Phone - Video Conference Interview  

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Phone or Video Conference interviews are enjoyable most of the time. Sometimes they can be tough because you are not sure if the Interviewer is engaged.

The best thing to do is to be honest and focus on their questions and your specific and direct answers. Be natural and focus on the people on the other end of the phone or video conference and NOT the phone/computer itself. 

Here are some keys to successful phone or video conferencing interviewing.


  • Get the invitation for an on-site interview.
  • Always be engaging.
  • Listen carefully to the questions.
  • Give clear, honest and succinct answers to the question. Then give an explanation of your answer, if needed.
  • Be honest.


  • When job-hunting, don't have silly or long greetings on your voice mail.
  • Do research on the job and the company you are interviewing for.
  • Practice with a friend or associate so you are prepared for the phone or video conference interview.
  • Make sure you are in a place where you can read notes, take notes, and concentrate.
  • Allow enough time to do the phone or video conference interview,
  • Keep notes or an outline in front of you to remind yourself of key points you want to cover with the interviewer. Do not sound scripted, however, you do want to get your information across.
  • Have your resume in front of you so you can remember dates of your experience and accomplishments.
  • Ensure a good phone or video conference connection and that you can hear and are being clearly heard and viewed.
  • Phone interview - Consider standing when being interviewed on the phone. You'll sound more professional.
  • Video conference interview - Make sure your surrounding area is clean and neat with doing a video conference interview, especially the area behind you.


  • Find a quiet, private, well-lit place, free from possible interruptions.
  • Ensure your internet connection is stable.
  • Check that your computer’s audio is working.
  • Test your computer’s webcam.
  • Close any unnecessary web browser tabs and applications.
  • Dress professionally and avoid bright colors.
  • Have a pen, note pad and copy of your resume on your desk.
  • When listening, nod and smile to show you are engaged.
  • Place your phone in silent mode.
  • Video job interviews are an increasingly common part of the hiring process. 
VIDEO INTERVIEW - What to wear for a video interview:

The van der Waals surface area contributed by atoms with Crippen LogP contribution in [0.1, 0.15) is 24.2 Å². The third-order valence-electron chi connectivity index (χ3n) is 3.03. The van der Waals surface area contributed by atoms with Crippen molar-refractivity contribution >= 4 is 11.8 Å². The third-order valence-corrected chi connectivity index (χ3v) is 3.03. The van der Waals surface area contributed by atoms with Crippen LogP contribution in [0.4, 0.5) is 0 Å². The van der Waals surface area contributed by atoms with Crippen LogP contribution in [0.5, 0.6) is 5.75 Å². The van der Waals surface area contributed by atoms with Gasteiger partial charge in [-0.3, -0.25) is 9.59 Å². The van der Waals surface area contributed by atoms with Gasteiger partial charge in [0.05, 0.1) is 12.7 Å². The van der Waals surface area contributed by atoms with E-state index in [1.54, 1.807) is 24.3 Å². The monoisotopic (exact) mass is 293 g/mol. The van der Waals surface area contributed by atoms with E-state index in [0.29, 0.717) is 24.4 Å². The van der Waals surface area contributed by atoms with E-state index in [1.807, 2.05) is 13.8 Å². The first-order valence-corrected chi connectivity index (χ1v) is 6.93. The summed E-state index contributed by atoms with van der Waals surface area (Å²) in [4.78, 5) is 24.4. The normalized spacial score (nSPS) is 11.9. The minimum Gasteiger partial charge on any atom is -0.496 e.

• For your video interview, you should dress professionally—the same way you would for an in-person interview.
  • Research the company culture before your interview so you have a good idea of what’s appropriate.
  • To look your best on camera, avoid bright colors and patterns and opt for softer colors instead.
  • If you wear glasses, adjust the lighting in the room to reduce glare from the lenses.
  • Position the camera so that you are looking up slightly and centered on the screen.


  • Introduce yourself.
  • Always get the name(s) of the interviewer(s) and titles.
  • When asked, give a short overview of your career. Let them know why you are interviewing at this time.
  • Use people’s names when addressing their questions.
  • Be short and to the point when talking about your past experiences.
  • Speak positive about past employers.
  • Never divulge proprietary information from a past employer.
  • Some silences are good. If you've completed a response, but the interviewer hasn't asked their next question, don't start talking just to fill in silence. Instead, ask if they need more information. Often times they are making notes of your answers.
  • Don't breath hard, snuffle, sneeze, cough, eat, drink, chew gum or any other bodily functions.
  • If asked about compensation, it is OK to share what you were making. It is also OK to let them know you are negotiable and would like to meet the people and see the operations before you suggest a salary range. You would like this to be based on more information about what is required, learn more of the total compensation package and the cost of living for the area.
  • The Interviewer will respect knowing what you are currently making and respect your choice to make a good informed decision.


  • If you are not given the opportunity to ask questions while the interviewer is asking their questions... then ask your questions at the end of the interview.
  • Usually the Interviewer has a list of questions to ask in their allotted time. If you take too long with your answers you may not have time for your questions at the end of the interview.  

Have a SHORT list of questions that are important to you:

  • How long was the last person in this position?
  • What do you see are the weak areas for this position/department?
  • What do you see are the strengths of this position/department?
  • What are the objectives for this position?
  • What do you want your new person to achieve in the first 90 days?
  • When will I hear back from you?
  • Let them know you want this job.


  • You are being rated until the phone call / video conference ends.
  • Be sure to thank everyone. AND... remember to smile. The odds are strong that the person(s) interviewing you will notice how much more pleasant your voice sounds when you're doing so.  


  • PLEASE  answer the interviewer's questions!!!!

  • It is important to listen to the question and to understand what is being asked. 

  • If you do not understand the question, please ask for further definition of the question.

  • PLEASE... remember to stay focused and help insure the interviewer gets your answers to their questions.


  • Please email a Thank You letter to your Executive Recruiter,  to forward to the Client Company that conducted the interview. 
  • If you are not using an Executive Search firm, please email the Thank You letter to the person conducting the interview. 

We wish you the best with your interviews.